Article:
World Wildlife Day – 03 March 2023
Soil as the foundation of ecosystem health

The food we consume and the waste we generate from it have more of an impact on wildlife than we think. While it is easy to connect land development, overconsumption, habitat destruction and global warming to wildlife loss, our food and waste also play a role in ecosystems’ health.

The majority of our food is extracted from natural environments, and when not managed sustainably, we will consume resources at a rate that is faster than what we can replenish them. The same goes for soil. When extensively worked, soil can erode, losing key organic contents and its ability to support plant life and the rest of the ecosystem. This includes the micro and macro species that inhabit these areas. Soil can be said to be the foundation of ecosystem health.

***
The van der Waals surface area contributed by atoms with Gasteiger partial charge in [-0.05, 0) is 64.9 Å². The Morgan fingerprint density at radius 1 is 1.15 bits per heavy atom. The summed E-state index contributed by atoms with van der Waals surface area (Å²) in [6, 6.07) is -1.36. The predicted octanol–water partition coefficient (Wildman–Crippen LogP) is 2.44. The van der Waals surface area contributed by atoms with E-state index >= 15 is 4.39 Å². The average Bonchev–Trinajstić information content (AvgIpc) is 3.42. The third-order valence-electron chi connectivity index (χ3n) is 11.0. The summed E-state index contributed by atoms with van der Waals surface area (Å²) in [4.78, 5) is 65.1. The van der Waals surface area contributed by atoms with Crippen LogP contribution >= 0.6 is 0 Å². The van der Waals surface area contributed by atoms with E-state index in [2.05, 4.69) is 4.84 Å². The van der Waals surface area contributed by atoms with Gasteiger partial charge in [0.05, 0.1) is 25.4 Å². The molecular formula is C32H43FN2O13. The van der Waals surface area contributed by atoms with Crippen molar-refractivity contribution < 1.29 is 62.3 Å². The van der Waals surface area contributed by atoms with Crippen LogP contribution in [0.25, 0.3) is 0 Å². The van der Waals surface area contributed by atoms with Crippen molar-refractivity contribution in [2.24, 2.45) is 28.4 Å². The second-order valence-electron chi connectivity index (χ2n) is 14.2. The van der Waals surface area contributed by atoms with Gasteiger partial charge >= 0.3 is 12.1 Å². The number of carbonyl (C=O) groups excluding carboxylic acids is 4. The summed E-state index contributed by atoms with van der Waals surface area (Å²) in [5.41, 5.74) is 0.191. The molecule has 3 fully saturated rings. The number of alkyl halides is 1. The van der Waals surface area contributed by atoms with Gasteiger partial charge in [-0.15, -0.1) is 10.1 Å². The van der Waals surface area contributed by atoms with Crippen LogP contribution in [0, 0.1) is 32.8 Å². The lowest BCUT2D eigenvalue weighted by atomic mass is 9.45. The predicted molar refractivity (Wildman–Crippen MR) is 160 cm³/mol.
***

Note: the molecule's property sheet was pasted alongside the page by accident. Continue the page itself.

Our food and organic waste can play a detrimental or beneficial role, depending on how it is processed. Food and organic waste in landfill biodegrade to produce leachate, a potential groundwater pollutant, and methane, a potent greenhouse gas. Both these by-products will adversely impact the surrounding ecosystem. When food and organic waste is composted, we can return beneficial nutrients to soil masses, conserving this subsurface landscape for the rest of the ecosystem and wildlife.

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